Why don’t we learn stuff like this in History class?
The Bradley-Martin Ball was a lavish costume ball at the Waldorf Hotel in New York City on the night of February 10, 1897. Mrs. Cornelia Bradley-Martin organized the ball, with the intention of making it “the greatest party in the history of the city.” Eight hundred socialites spent about $400,000 imitating kings and queens. Mrs. Bradley-Martin’s stated intention was to create an economic stimulus for New York City, which was at the end of the Long Depression which began in 1873 and included the Panic of 1893.
To create an economic stimulus? By dressing as kings and queens? Yeah, I’d say that would do it.
Also, I love how people still use the “stimulating the economy” excuse to justify crazy amounts of spending. Or rather, I love that this dates as far back as 1897.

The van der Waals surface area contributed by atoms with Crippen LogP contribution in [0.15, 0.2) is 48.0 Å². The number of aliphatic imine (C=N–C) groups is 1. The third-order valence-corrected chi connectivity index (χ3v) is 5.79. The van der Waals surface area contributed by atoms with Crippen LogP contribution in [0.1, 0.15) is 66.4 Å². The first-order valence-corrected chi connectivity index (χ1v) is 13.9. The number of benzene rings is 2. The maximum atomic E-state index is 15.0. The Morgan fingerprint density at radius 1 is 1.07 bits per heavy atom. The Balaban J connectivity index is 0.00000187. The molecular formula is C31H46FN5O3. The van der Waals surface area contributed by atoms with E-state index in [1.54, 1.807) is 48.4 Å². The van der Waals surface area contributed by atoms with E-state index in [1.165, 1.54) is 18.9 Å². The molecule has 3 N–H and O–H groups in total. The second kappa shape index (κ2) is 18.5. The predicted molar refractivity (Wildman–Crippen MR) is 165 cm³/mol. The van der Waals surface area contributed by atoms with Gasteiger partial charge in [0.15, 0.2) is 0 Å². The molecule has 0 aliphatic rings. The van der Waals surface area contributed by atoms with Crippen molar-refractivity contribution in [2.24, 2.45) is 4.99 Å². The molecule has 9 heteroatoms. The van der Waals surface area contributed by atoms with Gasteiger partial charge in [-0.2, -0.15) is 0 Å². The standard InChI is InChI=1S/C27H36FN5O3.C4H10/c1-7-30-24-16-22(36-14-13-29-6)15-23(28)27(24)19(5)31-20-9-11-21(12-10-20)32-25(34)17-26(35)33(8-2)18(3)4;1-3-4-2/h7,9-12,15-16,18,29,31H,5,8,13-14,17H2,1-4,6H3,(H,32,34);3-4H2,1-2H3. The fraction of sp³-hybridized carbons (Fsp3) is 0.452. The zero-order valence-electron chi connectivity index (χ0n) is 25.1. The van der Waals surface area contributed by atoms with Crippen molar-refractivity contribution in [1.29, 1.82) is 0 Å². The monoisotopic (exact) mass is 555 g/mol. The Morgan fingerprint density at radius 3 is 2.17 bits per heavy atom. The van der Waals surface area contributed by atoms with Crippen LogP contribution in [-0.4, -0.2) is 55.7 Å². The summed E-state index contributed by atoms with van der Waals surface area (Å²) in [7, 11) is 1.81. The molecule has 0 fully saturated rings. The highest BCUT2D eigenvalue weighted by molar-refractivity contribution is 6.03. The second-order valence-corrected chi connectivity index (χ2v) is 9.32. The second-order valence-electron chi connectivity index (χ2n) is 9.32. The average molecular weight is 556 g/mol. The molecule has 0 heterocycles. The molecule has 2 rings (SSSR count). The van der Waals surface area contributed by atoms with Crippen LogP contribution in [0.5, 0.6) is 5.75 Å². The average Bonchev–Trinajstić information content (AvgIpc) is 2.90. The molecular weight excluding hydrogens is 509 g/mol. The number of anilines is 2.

Two other choice bits:
The interior of the Waldorf-Astoria Hotel was transformed into a replica of Versailles, and rare tapestries, beautiful flowers and countless lights made an effective background for the wonderful gowns and their wearers.
Otto Cushing, a young artist from Boston, created quite a stir when he appeared as an Italian falconer’s costume which consisted of full body tights, a short jacket and a cap with a stuffed falcon on one arm. “The costume left little to the imagination as far as the figure was concerned, and, although historically correct in every detail, was so decidedly pronounced that he made a sensation wherever he moved.”